Dr. Gregory Baker is Assistant Professor of English and Director of Irish Studies at Catholic University. He joined the faculty at Catholic University in 2013. Dr. Baker specializes in twentieth-century Irish and British literature, and is specifically interested in the literary, social and political Nachleben of classical languages and literatures in the twentieth century.
In his book, Classics and Celtic Literary Modernism: Yeats, Joyce, MacDiarmid and Jones (forthcoming from Cambridge University Press), Dr. Baker examines the relationship between nationalist ideology, antiquity and the emergence of modernist style in depth. Knowledge, or partial knowledge, of classical and Celtic languages had a major impact, he argues, on the formation of political and linguistic nationalisms in early twentieth-century Ireland, Scotland and Wales. This broad, multivocal reception of classics also exercised a dominant influence over major forms of modernist expression—forms which often arose as part of a complex response to Celtic ‘nation-building’ on the British Isles.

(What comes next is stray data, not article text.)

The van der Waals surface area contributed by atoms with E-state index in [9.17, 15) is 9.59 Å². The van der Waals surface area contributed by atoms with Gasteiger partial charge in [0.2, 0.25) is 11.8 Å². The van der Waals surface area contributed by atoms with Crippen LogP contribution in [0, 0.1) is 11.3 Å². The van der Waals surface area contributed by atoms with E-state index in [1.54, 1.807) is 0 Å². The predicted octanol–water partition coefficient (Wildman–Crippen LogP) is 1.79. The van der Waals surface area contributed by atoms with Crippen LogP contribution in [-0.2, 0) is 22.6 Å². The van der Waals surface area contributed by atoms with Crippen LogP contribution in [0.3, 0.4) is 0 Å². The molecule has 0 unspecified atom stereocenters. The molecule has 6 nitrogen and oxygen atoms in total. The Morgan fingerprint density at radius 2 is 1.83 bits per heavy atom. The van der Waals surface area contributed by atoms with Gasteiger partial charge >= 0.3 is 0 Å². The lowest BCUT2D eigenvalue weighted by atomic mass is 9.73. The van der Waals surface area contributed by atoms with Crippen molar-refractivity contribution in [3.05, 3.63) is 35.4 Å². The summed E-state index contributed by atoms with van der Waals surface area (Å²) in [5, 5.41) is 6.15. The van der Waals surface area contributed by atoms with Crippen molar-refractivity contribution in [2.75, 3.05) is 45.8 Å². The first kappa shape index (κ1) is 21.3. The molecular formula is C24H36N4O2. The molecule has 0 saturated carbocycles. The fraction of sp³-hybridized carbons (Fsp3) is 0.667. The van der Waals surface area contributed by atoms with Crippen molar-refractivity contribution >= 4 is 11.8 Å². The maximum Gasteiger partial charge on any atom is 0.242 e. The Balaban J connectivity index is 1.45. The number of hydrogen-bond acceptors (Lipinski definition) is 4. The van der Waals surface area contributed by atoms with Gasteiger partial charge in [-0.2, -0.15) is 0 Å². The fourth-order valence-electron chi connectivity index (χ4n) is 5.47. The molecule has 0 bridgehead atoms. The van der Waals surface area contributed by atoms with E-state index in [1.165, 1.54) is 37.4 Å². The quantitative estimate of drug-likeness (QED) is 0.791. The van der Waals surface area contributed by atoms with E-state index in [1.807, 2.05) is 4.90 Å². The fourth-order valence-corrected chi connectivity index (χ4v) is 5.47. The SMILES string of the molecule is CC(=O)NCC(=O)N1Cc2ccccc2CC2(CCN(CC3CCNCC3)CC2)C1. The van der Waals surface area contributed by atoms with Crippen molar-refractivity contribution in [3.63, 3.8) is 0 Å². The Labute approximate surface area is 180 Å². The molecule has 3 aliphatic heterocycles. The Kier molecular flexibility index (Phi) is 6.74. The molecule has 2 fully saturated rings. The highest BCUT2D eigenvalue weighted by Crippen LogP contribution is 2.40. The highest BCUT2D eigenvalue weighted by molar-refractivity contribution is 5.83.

Dr. Baker directs the interdisciplinary undergraduate program in Irish studies while teaching a regular rotation of courses in twentieth-century Irish and British literature. In semesters past, he has taught classes on the history of the novel, on the work of Geoffrey Hill and of Seamus Heaney, on English war poetry and on the major writing of W. B. Yeats, T. S. Eliot, Ezra Pound and James Joyce.
Dr. Baker earned his Ph.D. and M.A. in Comparative Literature at Brown University. His undergraduate degree was in Classics at the University of Chicago.